Of course, the base line of any contract assignment is completing the task in a high quality manner, ideally in less time and under budget. But, what can you do to help yourself excel at that bottom-line goal?
1. Know your work style. Provide yourself whatever you need to work effectively and efficiently. If you need total quiet to do your work and you are working in a cubicle situation, buy some ear phones and determine how you can manage the expectations of others who may assume that you will be available at any time (e.g., a phone/email message where you say: “I’m sorry I can’t come to the phone right now, I’m doing a task that requires my total concentration. I will pick up messages at ________. If it is an emergency please send me an email with “Emergency” in the subject line. Thanks!”)
2. Communicate effectively with the person who receives your output and generally advises you. Get to know that person’s work style. When are they open to informal conversations? Do they prefer email or conversational updates? How often do they want updates? You can often get this information by observing that person’s work habits and how other workers interact with them. Also, experiment with what most effectively persuades this gatekeeper: Facts? Projected outcomes? Step by step explanations? This can speed decision-making for you.
3. Have a plan for dealing with toxic work situations. Often in such situations you may be the only person focused primarily on the task. Develop ways to gently remind others of the tasks that need to be done without judging their lack of focus. Remember: you will leave at the end of the engagement, while they may feel stuck making the situation even more frustrating for them.
4. Build a support network outside your current engagement — people you can talk to about interpersonal challenges at work and even other work challenges as long as you are not sharing any proprietary information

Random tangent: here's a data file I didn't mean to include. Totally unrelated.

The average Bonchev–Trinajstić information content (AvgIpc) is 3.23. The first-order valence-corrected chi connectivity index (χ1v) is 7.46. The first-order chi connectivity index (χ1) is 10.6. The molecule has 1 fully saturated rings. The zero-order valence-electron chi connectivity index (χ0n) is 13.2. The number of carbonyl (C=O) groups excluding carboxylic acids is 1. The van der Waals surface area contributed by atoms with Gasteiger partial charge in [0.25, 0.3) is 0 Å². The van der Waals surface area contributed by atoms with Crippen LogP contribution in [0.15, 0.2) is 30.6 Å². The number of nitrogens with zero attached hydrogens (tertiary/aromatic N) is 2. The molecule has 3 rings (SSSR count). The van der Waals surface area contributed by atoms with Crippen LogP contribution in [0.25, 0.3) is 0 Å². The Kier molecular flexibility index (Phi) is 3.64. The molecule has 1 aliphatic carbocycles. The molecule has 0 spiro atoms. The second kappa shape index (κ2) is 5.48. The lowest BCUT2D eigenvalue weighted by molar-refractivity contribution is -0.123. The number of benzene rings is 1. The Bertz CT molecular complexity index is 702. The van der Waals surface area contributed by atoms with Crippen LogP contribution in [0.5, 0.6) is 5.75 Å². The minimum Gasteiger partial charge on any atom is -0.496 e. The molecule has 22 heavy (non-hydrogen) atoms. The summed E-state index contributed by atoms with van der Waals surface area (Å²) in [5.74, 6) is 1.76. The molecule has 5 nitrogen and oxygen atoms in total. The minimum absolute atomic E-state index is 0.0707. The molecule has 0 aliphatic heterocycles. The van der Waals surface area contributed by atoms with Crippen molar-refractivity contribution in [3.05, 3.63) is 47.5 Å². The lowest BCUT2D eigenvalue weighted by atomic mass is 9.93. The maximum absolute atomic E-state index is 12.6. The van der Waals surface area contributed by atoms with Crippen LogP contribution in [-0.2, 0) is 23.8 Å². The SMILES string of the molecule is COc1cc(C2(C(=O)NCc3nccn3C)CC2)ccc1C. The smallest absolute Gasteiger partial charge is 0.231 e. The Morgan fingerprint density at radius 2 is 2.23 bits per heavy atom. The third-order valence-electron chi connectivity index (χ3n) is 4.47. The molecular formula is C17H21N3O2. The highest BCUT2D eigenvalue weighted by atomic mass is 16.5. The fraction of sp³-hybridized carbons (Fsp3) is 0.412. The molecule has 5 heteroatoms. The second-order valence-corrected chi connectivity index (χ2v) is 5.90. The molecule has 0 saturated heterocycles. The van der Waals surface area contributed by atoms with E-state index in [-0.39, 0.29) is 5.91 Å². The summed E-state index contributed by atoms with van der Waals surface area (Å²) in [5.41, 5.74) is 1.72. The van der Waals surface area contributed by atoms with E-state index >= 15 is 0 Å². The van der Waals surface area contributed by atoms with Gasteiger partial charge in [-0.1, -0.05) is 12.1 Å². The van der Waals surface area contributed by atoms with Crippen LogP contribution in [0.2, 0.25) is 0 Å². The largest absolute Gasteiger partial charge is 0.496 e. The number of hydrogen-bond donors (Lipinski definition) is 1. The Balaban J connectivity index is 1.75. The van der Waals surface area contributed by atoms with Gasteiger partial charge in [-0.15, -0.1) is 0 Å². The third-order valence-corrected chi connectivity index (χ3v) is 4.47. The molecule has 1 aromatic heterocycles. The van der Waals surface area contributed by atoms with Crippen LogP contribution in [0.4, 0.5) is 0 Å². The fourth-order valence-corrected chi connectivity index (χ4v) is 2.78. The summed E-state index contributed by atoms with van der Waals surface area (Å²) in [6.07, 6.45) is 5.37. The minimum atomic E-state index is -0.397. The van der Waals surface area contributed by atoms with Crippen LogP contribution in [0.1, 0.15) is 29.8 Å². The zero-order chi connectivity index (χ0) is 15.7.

And for excelling in your future career, think about adding these things to your check list:
5. Ask yourself what this engagement can teach you about the industry and/or your work focus. Articulating learning goals heightens the speed at which you learn and sensitizes you to unexpected learning opportunities.
6. Identify people you would like to add to your personal network. Identify what knowledge and perspective you might provide them that would add value to their work and deliver it.
7. Add extra value to the client organization over and above your assignment. You need to be on schedule and budget before diverting time to this but the extra effort will:
A. Build your visibility and reputation as a contributor.
B. Give you proof that you can take on additional tasks successfully.
C. If it provides you with new work experience it builds your versatility as a worker.
Sally Power, Ph.D. is a writer, researcher, and personal consultant accelerating successful career transitions.
So you have the job, now the challenge becomes excelling in that engagement so that it not only feeds you and your family in the short term but sets you up for more work going forward. Moving in and out of an organization on a short term assignment presents some different challenges from taking on a traditional job. Knowing what those challenges are can help you plan to respond to them effectively.